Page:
Commons committee's IT inquiry

Announced shortly before Christmas, and closing next week, the Commons Public Administration Select Committee is running a consultation on ‘the way in which Government develops and implements technology policy’.
They have produced an ‘Issues and Questions’ paper, posted online in PDF format; and they would like you to submit your responses ‘in Word format or a rich text format with as little use of colour or logos as possible.’ Oh – and they’re claiming ownership of all submissions, ‘and no public use should be made of it unless you have first obtained permission from the Clerk of the Committee.’ Not a great starting point, then.
The questions are as follows:

1. How well is technology policy co-ordinated across Government?
2. How effective are its governance arrangements?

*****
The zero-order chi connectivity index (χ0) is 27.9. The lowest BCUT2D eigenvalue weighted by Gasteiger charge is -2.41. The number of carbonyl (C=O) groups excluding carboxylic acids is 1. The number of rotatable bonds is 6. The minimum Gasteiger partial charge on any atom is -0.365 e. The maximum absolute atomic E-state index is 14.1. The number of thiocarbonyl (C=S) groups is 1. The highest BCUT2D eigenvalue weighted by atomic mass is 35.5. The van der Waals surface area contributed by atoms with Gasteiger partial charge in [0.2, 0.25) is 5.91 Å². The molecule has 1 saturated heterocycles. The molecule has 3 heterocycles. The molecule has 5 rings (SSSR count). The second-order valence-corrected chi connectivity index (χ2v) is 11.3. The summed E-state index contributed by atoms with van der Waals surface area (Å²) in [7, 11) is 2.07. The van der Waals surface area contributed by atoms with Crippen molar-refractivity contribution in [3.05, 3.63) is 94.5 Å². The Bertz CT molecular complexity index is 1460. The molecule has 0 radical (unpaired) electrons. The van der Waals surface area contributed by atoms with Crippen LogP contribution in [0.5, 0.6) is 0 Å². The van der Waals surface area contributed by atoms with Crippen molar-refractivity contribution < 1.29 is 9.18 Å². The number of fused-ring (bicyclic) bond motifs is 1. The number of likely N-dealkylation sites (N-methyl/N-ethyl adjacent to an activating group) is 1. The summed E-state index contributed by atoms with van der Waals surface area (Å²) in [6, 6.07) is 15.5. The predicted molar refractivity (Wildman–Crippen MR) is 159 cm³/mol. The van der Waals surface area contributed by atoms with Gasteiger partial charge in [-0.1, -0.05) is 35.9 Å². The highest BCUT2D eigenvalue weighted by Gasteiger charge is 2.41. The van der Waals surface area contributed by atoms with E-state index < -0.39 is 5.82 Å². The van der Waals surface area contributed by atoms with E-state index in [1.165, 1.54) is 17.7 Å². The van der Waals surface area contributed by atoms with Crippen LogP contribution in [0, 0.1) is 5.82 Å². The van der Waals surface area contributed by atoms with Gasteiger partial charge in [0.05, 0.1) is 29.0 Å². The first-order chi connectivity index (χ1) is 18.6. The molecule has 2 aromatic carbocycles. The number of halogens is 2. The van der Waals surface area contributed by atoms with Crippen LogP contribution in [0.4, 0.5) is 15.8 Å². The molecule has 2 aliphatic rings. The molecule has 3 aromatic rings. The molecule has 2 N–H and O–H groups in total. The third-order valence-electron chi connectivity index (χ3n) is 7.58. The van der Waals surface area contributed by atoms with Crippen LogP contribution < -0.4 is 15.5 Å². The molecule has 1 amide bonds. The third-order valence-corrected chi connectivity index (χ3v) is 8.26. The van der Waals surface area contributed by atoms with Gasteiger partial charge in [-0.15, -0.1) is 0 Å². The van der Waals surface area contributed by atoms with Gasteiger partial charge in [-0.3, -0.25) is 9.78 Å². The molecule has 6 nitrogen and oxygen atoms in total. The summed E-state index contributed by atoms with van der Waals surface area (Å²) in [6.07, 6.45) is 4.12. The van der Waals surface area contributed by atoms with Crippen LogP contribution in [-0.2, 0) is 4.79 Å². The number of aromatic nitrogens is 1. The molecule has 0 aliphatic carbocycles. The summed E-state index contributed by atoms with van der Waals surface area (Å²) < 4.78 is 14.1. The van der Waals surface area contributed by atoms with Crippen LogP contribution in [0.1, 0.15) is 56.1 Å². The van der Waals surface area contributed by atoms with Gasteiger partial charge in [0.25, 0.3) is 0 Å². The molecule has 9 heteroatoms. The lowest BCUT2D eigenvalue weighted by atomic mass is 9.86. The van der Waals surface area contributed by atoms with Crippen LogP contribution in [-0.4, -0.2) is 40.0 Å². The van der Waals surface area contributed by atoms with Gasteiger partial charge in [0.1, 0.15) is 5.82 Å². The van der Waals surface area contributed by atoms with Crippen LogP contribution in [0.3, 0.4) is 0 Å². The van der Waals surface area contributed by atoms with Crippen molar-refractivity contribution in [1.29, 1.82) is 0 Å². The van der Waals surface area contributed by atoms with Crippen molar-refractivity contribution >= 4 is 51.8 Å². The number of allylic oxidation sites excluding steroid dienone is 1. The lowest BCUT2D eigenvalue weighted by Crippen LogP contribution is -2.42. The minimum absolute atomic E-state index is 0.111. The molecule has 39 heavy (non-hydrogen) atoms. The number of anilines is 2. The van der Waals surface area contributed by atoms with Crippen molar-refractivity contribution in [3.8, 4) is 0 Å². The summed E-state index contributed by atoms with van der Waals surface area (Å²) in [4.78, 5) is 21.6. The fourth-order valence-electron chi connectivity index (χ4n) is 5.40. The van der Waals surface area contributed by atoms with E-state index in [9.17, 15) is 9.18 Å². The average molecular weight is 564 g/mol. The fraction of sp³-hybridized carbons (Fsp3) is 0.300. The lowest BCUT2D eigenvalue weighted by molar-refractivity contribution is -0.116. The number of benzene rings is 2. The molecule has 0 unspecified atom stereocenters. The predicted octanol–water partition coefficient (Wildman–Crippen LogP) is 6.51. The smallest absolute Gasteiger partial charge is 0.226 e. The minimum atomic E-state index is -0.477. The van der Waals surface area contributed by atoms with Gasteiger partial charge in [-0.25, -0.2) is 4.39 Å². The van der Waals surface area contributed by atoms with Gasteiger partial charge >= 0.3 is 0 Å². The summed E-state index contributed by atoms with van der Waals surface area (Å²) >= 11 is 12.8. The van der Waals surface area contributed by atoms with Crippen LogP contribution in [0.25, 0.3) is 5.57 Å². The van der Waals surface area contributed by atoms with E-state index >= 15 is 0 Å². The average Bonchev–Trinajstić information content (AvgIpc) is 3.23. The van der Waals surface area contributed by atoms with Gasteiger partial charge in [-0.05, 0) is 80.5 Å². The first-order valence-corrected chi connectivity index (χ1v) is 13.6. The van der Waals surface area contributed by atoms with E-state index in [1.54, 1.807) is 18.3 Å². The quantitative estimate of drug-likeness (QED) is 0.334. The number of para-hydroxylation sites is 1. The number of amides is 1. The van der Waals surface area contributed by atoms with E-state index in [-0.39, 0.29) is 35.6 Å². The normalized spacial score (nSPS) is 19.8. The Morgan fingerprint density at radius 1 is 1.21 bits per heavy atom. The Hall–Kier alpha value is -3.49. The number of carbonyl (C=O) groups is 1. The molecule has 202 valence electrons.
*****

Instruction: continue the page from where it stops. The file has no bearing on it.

3. Have past lessons from NAO and OGC reviews about unsuccessful IT programmes been learnt and applied?
4. How well is IT used in the design, delivery and improvement of public services?
5. What role should IT play in a ‘post-bureaucratic age’?
6. What skills does Government have and what are those it must develop in order to acquire IT capability?
7. How well do current procurement policies and practices work?
8. What infrastructure, data or other assets does government need to own, or to control directly, in order to make effective use of IT?
9. How will public sector IT adapt to the new ‘age of austerity’?
10. How well does Government take advantage of new technological developments and external expertise?
11. How appropriate is the Government’s existing approach to information security, information assurance and privacy?
12. How well does the UK compare to other countries with regard to government procurement and application of IT systems?

The thing is, this is a subject I feel passionately about. But I don’t see where I’m going to find the time – within effectively a two-week window – to give the Committee a free 3,000-word consultancy report. The only people who will find the time are those professionally engaged in the subject: and in a lot of cases, that means lobbyists (whether that’s their job description or not) from The Big Consultancies. And those turkeys won’t vote for Christmas.